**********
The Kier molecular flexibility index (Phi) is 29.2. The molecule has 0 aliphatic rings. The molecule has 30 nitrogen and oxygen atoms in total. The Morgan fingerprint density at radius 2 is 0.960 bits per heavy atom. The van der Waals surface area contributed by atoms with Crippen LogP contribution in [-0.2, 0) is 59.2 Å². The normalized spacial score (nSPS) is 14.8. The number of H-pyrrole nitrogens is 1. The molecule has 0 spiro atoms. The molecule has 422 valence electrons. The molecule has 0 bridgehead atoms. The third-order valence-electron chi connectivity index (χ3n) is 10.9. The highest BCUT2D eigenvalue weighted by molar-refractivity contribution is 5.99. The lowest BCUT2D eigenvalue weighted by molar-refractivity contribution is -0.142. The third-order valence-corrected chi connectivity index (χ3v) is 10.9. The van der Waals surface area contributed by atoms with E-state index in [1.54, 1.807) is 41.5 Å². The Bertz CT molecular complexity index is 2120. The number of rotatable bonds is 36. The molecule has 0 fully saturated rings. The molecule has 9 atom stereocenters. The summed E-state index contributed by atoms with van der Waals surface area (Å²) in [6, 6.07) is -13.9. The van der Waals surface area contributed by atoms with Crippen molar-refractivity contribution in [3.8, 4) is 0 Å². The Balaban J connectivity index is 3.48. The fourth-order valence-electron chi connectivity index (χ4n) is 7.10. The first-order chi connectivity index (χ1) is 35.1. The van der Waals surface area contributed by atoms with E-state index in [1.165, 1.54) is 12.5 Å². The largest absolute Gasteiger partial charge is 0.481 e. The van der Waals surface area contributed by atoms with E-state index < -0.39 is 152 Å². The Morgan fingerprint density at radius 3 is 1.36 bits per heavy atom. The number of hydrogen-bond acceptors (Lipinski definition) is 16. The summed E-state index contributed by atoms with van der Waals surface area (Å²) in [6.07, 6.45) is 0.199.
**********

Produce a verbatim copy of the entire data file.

The Kier molecular flexibility index (Phi) is 29.2. The molecule has 0 aliphatic rings. The molecule has 30 nitrogen and oxygen atoms in total. The Morgan fingerprint density at radius 2 is 0.960 bits per heavy atom. The van der Waals surface area contributed by atoms with Crippen LogP contribution in [-0.2, 0) is 59.2 Å². The normalized spacial score (nSPS) is 14.8. The number of H-pyrrole nitrogens is 1. The molecule has 0 spiro atoms. The molecule has 422 valence electrons. The molecule has 0 bridgehead atoms. The third-order valence-electron chi connectivity index (χ3n) is 10.9. The highest BCUT2D eigenvalue weighted by molar-refractivity contribution is 5.99. The lowest BCUT2D eigenvalue weighted by molar-refractivity contribution is -0.142. The third-order valence-corrected chi connectivity index (χ3v) is 10.9. The van der Waals surface area contributed by atoms with E-state index in [1.54, 1.807) is 41.5 Å². The Bertz CT molecular complexity index is 2120. The number of rotatable bonds is 36. The molecule has 0 fully saturated rings. The molecule has 9 atom stereocenters. The summed E-state index contributed by atoms with van der Waals surface area (Å²) in [6, 6.07) is -13.9. The van der Waals surface area contributed by atoms with Crippen molar-refractivity contribution in [3.8, 4) is 0 Å². The Balaban J connectivity index is 3.48. The fourth-order valence-electron chi connectivity index (χ4n) is 7.10. The first-order chi connectivity index (χ1) is 35.1. The van der Waals surface area contributed by atoms with E-state index in [1.165, 1.54) is 12.5 Å². The largest absolute Gasteiger partial charge is 0.481 e. The van der Waals surface area contributed by atoms with E-state index < -0.39 is 152 Å². The Morgan fingerprint density at radius 3 is 1.36 bits per heavy atom. The number of hydrogen-bond acceptors (Lipinski definition) is 16. The summed E-state index contributed by atoms with van der Waals surface area (Å²) in [6.07, 6.45) is 0.199.